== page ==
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I was an installer for most of my younger life, started at 18 up until I was about 31. While I was hanging board, we used mostly the two man, over-head technique, no lifts and piecework at that. Now, after 10 years of being completely out of the trade, I'm paying for it with pain. In 1999, I decided to return to college and now work in the electronics field. Two years ago, I started having pains in my upper right side, shoulder and neck. After some x-rays and MRI, I was told I have 3 herniated disk in my neck in the area of C3, C4, C5 and C6 no doubt brought on by holding sheets over my head. And I just went for an MRI of my rite shoulder but haven't received results yet. This shoulder pain fluctuates but during bad spells, wakes me up at 3 in the morning and keeps me up. I have lost at least 60% of my strength in this shoulder/arm. I think it was undoubtedly brought on by screwing ceiling and wall sheets all day, day after day. I hope I can get these problems looked after soon because the chronic pain is starting to get on my nerves and I also hope it hammers home the point of working safe and intelligently for anyone just starting out in the trade.

Robert in NB, Canada
 

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Robert,
Before I started a drywall business I was a mechanical engineer working for a large telecommunications manufacturer. I spent most of my time seated in a cubicle doing design work at a computer and quickly developed the same chronic pain you describe. I switched over to the trades in my early 30's doing exterior stucco and found that the variety of motion and physical nature of the work actually improved my condition. When I switched over to drywall, the hanging part took it's toll on my shoulder initially but I consulted a physiotherapist and chiropractor and was shown which stretching and strengthening exercises to do whenever things got aggravated. It hasn't been a problem since.

The bottom line - any repetitive stress, even from sitting at a computer or holding a soldering iron, will cause problems. The right exercise regimen and improved technique will go along way in taking care of it - the earlier the better. The rest is the inevitable process of getting old my friend.

Maybe give a physio or chiro a try.

D's
 

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I've had lower back problems since my mid 20's, herniated a couple of disks and rupture on of them. The chiro said that most likely it was genetic, so most likely I would've had problems no matter what I've done. I went to this chiropractor for a while and all he told me was, not to hang rock and come back next week. Well, after awhile of this I got sick of going to him, so I stopped. Things went well for a couple of months, then it started getting so bed that I couldn't hardly get off the floor, my right legs felt like it was in one bad cramp, the whole leg, I wanted to cut it off! I went to see another chiropractor and right away he said that he couldn't help me and go see a real doctor, I wish that the other one would have told me that instead of having me go back to him and give him more money. Anyway, went to one doctor, and I think she thought I was pill seeking, so she gave me some muscle relaxers and told me to ice it. Ya, right, that didn't even touch it. Then my wife had an appointment with our family doc. and he gave her a prescription for me. It was a little streriod/cortasone pill, within 2 hours is was up and walking around, and was able to go to a party that night that I didn't want to miss. After the m.r.i. showed that they were ruptured and herniated I started physical therapy for a while and all was good for a couple more years. There was only one other time so far, that it got so bad, that I had to take them pills, hopefully it won't happen again, but I'm pretty sure it will. It seems like I haven't had any real bad back problems since I quite drinking last summer, maybe there was something going on there? Drinking so I wouldn't hurt as bed made it worse. Now it's just the rest of my body, knee's, elbows, you name it. I'm pretty old for being only 35. :)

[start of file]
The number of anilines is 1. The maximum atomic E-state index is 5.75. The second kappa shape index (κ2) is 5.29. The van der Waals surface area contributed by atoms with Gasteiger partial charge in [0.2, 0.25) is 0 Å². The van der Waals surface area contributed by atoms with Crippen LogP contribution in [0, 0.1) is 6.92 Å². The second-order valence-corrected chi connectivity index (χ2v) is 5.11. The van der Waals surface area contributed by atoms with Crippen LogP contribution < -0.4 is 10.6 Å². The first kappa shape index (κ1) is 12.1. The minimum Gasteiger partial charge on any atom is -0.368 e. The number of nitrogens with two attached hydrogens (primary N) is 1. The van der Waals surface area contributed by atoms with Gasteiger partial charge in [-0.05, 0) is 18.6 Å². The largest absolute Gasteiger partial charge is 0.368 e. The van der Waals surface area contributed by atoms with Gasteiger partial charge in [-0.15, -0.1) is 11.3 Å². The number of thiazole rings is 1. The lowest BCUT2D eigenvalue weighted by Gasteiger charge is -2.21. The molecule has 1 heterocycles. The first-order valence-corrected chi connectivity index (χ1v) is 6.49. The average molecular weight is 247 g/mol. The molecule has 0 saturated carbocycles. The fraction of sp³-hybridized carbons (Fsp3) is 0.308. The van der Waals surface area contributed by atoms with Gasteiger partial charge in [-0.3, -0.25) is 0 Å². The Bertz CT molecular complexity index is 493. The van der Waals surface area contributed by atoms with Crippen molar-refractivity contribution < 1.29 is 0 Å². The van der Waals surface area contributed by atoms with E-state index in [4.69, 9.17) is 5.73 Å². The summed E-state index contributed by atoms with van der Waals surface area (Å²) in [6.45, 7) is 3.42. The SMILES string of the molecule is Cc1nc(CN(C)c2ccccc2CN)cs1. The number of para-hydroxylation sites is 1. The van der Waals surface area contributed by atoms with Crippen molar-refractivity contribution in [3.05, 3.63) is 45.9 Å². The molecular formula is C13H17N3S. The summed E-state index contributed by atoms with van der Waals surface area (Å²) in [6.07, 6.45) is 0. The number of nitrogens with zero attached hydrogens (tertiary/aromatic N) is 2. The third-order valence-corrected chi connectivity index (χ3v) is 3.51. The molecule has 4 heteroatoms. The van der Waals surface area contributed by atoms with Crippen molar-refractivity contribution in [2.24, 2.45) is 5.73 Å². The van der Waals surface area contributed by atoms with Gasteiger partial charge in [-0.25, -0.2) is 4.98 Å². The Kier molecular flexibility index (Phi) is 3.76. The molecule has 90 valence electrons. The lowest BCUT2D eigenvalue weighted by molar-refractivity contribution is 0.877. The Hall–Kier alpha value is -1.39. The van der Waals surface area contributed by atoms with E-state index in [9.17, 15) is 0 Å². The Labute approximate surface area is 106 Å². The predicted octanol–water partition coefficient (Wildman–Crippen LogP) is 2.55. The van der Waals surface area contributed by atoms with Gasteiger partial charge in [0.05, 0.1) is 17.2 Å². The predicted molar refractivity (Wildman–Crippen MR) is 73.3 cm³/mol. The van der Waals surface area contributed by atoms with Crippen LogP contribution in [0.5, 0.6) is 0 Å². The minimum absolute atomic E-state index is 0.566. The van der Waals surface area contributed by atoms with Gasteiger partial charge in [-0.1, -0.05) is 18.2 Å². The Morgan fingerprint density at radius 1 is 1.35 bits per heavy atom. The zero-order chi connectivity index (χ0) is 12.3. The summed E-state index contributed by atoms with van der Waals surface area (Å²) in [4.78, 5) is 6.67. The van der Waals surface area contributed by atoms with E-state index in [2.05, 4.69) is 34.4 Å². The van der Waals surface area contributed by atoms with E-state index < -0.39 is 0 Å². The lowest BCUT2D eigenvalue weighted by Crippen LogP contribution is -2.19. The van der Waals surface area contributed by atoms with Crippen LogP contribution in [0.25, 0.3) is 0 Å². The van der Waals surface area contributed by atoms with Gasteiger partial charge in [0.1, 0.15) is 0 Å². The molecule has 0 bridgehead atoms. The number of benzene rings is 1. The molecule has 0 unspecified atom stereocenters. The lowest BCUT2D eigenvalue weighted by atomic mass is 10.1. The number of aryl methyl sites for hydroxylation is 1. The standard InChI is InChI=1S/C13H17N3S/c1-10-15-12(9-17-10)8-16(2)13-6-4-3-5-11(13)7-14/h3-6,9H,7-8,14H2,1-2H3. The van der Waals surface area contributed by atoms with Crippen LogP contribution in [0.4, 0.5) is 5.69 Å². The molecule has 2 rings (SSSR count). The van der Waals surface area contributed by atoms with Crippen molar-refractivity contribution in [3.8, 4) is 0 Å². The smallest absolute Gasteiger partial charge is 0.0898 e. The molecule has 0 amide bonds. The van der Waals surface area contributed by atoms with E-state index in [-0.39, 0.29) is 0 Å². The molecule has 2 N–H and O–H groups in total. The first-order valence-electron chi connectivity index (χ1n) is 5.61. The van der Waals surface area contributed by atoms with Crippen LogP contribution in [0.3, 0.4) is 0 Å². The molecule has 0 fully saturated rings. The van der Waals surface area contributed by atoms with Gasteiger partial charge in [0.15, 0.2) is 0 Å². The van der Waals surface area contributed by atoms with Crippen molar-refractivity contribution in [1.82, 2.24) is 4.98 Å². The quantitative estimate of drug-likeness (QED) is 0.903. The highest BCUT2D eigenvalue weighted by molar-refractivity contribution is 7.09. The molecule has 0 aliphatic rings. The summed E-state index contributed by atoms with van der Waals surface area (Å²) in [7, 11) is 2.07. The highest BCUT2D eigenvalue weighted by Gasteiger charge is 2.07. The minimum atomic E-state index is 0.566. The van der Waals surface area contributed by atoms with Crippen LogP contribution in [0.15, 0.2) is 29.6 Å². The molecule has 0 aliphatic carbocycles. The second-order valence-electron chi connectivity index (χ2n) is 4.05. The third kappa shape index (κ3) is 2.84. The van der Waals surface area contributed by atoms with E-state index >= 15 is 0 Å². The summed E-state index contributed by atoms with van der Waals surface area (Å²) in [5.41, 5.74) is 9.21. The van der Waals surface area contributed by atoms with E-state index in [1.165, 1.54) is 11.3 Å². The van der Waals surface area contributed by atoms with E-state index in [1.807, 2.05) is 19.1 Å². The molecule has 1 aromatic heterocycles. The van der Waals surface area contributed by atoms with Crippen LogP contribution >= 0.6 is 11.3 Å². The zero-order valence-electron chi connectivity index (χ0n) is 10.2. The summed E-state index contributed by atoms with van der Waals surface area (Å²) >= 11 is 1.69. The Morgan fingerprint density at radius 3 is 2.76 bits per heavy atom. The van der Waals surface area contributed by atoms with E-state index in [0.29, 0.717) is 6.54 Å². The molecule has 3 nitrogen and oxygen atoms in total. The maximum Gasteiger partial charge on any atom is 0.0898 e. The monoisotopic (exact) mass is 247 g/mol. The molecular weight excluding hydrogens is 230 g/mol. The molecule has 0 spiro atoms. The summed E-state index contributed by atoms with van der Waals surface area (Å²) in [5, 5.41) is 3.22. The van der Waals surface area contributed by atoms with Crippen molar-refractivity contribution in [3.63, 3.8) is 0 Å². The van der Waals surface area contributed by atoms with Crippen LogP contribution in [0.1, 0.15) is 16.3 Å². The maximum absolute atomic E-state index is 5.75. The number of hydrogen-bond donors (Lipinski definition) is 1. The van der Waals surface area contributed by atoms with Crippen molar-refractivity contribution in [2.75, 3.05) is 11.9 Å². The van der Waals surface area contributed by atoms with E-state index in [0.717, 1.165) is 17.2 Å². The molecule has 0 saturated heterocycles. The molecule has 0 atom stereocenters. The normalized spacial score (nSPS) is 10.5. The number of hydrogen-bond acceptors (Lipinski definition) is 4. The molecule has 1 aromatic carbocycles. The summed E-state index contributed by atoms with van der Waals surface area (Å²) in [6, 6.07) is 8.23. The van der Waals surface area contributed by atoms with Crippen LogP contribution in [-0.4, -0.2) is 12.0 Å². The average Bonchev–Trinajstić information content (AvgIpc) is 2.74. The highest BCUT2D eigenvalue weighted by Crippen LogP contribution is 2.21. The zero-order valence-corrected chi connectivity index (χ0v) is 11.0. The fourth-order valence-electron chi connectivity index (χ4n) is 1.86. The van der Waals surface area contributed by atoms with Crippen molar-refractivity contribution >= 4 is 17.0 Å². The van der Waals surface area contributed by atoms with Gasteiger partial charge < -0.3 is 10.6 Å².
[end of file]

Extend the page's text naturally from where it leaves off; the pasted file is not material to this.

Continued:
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work place safety

i think its great when ur a lil heavier and ur boss runs you like a pack mule and screams when you slow a bit been doing this thing with drywall for only bout 3 years and only had one injury due to a flight of stairs but hey i worked 8 hours after busting myself up so i think dedication should count for something